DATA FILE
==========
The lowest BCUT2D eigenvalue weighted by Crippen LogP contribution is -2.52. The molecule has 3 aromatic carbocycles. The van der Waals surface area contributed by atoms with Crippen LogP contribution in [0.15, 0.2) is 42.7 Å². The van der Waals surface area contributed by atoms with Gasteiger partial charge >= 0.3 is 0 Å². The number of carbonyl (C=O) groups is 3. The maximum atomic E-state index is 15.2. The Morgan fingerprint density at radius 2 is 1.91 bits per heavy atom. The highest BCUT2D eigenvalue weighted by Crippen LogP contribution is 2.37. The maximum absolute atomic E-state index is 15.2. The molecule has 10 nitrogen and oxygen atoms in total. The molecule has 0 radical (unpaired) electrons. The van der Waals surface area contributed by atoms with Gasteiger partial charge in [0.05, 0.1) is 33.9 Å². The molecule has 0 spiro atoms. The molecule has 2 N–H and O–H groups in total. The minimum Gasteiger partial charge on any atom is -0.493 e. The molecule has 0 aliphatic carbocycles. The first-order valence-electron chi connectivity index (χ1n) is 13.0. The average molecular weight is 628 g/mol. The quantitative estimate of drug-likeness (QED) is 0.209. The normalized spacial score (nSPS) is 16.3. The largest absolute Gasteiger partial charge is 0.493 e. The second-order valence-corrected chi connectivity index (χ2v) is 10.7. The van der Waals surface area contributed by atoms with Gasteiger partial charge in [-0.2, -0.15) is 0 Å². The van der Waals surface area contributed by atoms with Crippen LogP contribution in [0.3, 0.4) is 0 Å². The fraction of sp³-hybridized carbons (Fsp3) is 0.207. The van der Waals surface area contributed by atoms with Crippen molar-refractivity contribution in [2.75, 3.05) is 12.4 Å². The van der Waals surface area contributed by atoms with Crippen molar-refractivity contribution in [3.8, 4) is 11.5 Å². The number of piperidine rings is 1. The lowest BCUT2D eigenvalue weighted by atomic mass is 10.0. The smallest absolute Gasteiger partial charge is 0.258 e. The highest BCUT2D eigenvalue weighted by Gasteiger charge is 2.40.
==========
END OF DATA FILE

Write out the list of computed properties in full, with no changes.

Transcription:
The lowest BCUT2D eigenvalue weighted by Crippen LogP contribution is -2.52. The molecule has 3 aromatic carbocycles. The van der Waals surface area contributed by atoms with Crippen LogP contribution in [0.15, 0.2) is 42.7 Å². The van der Waals surface area contributed by atoms with Gasteiger partial charge >= 0.3 is 0 Å². The number of carbonyl (C=O) groups is 3. The maximum atomic E-state index is 15.2. The Morgan fingerprint density at radius 2 is 1.91 bits per heavy atom. The highest BCUT2D eigenvalue weighted by Crippen LogP contribution is 2.37. The maximum absolute atomic E-state index is 15.2. The molecule has 10 nitrogen and oxygen atoms in total. The molecule has 0 radical (unpaired) electrons. The van der Waals surface area contributed by atoms with Gasteiger partial charge in [0.05, 0.1) is 33.9 Å². The molecule has 0 spiro atoms. The molecule has 2 N–H and O–H groups in total. The minimum Gasteiger partial charge on any atom is -0.493 e. The molecule has 0 aliphatic carbocycles. The first-order valence-electron chi connectivity index (χ1n) is 13.0. The average molecular weight is 628 g/mol. The quantitative estimate of drug-likeness (QED) is 0.209. The normalized spacial score (nSPS) is 16.3. The largest absolute Gasteiger partial charge is 0.493 e. The second-order valence-corrected chi connectivity index (χ2v) is 10.7. The van der Waals surface area contributed by atoms with Gasteiger partial charge in [-0.2, -0.15) is 0 Å². The van der Waals surface area contributed by atoms with Crippen LogP contribution in [0.3, 0.4) is 0 Å². The fraction of sp³-hybridized carbons (Fsp3) is 0.207. The van der Waals surface area contributed by atoms with Crippen molar-refractivity contribution in [2.75, 3.05) is 12.4 Å². The van der Waals surface area contributed by atoms with Crippen molar-refractivity contribution in [3.8, 4) is 11.5 Å². The number of piperidine rings is 1. The lowest BCUT2D eigenvalue weighted by atomic mass is 10.0. The smallest absolute Gasteiger partial charge is 0.258 e. The highest BCUT2D eigenvalue weighted by Gasteiger charge is 2.40.